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Gender

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This is a powerpoint to accompany Introduction to Sociology:

This is a powerpoint to accompany Introduction to Sociology:
http://en.wikibooks.org/wiki/Introduction_to_Sociology

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    Gender Gender Presentation Transcript

    • Introduction to Sociology Gender
    • The Social Construction of Gender?
      • Sex - Biological Characteristics
        • Female (XX) and Male (XY)
        • Primary and secondary sexual characteristics
          • Penis, vagina, breasts, testicles, uterus, etc.
      • Gender - Social Characteristics
        • Masculinity and femininity
        • Appropriate behavior
      • Why distinguish between the two?
        • Gender and sex don’t always align
        • Example?
      • Gender is also a master status
        • Gender roles dictate behavior
        • Why? How?
      Gwen Araujo 2002
    • Nature vs. Nurture
      • Do men and women behave differently?
      • What percentage of that behavior is biological (nature); what percentage is sociological (nurture)?
        • We don’t actually know…
        • But it’s definitely a combination!
      • Nature vs. Nurture is a “false dichotomy”
      • It is really nature AND nurture!
    • What is gender stratification?
      • Unequal access to power, prestige, and property on the basis of sex
      • Why might this exist?
      • Does it still exist today?
        • How many of your mothers make more than your fathers?
        • Women, how many of you plan to make more than your spouse?
        • Men, how many of you plan to make more than your spouse?
        • Who should make more?
    • The Origins of Gender Stratification
      • Our best guess for the origins of patriarchy?
        • Biology!
        • Child birth and child rearing led to gendered behavior – male dominance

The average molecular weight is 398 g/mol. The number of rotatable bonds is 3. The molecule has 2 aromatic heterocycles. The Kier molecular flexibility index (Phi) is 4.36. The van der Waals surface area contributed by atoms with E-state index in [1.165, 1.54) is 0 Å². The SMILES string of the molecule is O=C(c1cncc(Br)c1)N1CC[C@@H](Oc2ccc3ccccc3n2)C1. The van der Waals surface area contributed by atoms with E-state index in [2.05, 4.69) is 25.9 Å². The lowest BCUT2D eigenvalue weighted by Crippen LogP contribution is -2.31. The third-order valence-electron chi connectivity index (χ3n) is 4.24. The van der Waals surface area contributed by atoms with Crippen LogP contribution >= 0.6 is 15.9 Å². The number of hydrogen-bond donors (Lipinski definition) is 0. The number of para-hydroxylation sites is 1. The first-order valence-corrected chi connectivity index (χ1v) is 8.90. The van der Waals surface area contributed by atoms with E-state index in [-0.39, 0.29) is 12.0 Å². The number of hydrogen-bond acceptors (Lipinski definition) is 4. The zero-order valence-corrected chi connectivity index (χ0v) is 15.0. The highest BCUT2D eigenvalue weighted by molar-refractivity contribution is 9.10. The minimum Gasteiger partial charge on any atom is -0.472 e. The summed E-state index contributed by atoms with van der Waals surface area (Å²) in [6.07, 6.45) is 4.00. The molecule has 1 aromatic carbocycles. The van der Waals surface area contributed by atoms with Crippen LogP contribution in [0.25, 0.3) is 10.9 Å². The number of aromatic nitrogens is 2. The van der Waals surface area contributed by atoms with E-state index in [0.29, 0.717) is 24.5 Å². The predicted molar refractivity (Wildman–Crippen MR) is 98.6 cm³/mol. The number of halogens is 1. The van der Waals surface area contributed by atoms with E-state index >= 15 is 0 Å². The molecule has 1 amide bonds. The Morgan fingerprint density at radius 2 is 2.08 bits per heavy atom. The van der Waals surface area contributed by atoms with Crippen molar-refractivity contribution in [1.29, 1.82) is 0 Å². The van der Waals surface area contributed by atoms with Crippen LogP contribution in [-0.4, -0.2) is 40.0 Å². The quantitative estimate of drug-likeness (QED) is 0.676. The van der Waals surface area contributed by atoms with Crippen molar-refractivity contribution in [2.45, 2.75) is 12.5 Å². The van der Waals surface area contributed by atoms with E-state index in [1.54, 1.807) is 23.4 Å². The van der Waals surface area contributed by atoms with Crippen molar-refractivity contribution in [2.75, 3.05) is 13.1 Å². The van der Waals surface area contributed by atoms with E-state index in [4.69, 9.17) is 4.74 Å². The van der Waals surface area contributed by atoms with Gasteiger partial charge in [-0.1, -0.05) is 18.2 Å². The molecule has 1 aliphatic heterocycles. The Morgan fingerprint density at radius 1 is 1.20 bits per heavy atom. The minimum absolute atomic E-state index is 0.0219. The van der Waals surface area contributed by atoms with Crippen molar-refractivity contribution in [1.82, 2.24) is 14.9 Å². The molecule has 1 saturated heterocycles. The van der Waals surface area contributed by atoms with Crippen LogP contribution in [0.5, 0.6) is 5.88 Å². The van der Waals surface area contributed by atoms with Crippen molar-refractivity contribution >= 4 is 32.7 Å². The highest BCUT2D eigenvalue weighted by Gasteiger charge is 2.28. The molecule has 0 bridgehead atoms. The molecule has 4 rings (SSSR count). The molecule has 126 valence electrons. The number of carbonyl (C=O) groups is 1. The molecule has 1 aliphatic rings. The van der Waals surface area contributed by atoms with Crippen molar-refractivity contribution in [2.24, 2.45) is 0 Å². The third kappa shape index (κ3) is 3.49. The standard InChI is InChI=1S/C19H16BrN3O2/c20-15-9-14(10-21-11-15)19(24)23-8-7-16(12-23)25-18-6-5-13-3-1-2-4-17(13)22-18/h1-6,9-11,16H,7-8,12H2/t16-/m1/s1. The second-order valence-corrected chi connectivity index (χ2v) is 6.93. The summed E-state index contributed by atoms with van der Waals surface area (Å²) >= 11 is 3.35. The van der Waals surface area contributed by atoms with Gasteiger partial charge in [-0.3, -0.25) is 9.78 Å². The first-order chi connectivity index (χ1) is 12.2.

• We don’t know this for sure (we weren’t there to observe it)
      • But we see similar behavior in our primate relatives
      • And it makes sense.
    • Patriarchy Continued
      • Gendered behavior probably originated with biological necessities (child care)
      • But now continues with socialization
        • How the child care takes place is not determined by biology (e.g., Jeannie)
        • Who does the child care is only partially determined by biology, and is now even less determined by it (e.g., formula)
        • And how boys and girls are socialized is not dictated by biology (though it may be influenced by it)
      • Leaving us with: gender socialization
    • Gender Typing and Occupations
      • Historical developments in gender have led to current systems of stratification
        • Is work typed by gender?
          • Can women do anything men can do?
        • Are female-typed occupations more or less prestigious than male-typed occupations?
          • Pharmacists
      • Global gap in education
        • When parents have to decide which child gets education, routinely women are not selected for that opportunity – men are
    • Inequality in Education: Percent of Men and Women who CANNOT read or write Country Women men Niger 92% 76% Pakistan 79% 40% Ethiopia 67% 56% Morocco 64% 38% Egypt 56% 33% India 55% 32% Iraq 54% 34% Haiti 52% 48% Why?
    • Egalitarian Gender Norms
      • What are egalitarian gender norms?
      • Are they realistic?
      • Should the sexes be equal?
    • Labor Force Participation
      • Why is labor force participation such an important issue?
        • Resources!
      • Is high labor force participation for women a good thing or bad thing considering:
        • The higher the rate of women’s labor force participation, the higher the rate of divorce.
        • What might explain this finding?
    • Gender Inequality in the Workplace
      • Women’s paid workforce participation has increased substantially since the 1950s
        • Why?
        • What implications does this have for other elements of society?
      • What about the classic notion that women make less money?
        • Is it true?
        • Is it true when you control for qualifications?
      • Also bigger gap at higher salaries
        • Why?
    • Source: Szafran, Robert F. Age-adjusted labor force participation rates, 1960-2045. Monthly Labor Review. September. 2002.
    • Proportion of married women with kids in labor force
    • Source: Statistical Abstracts, 2009.
    • Changes in Percentages of Professionals by Gender Dentists Physicians (MD) Lawyers Source: Statistical Abstract 2009.
    • Women as a percent of workers in selected occupations Occupation – white collar 1970 2004 Occupation – blue collar 1970 2004 Civil Engineer 2 12 Carpenter 1 2 Architect 4 24 Electrician 2 2 Marketing Manager 8 40 Truck Driver 2 5 Engineering Technician 9 20 Mechanic 3 4 Physician 10 29 Protective Service 7 22 Sales Supervisors 17 43 Bartender 21 58 Computer Programmer 24 27 Textile Machine 79 78 Accountant 25 31 Private Household 94 90 Cashiers 84 76 Elementary Teacher 84 81 Bank Teller 87 88 Registered Nurse 97 92 Secretary 98 97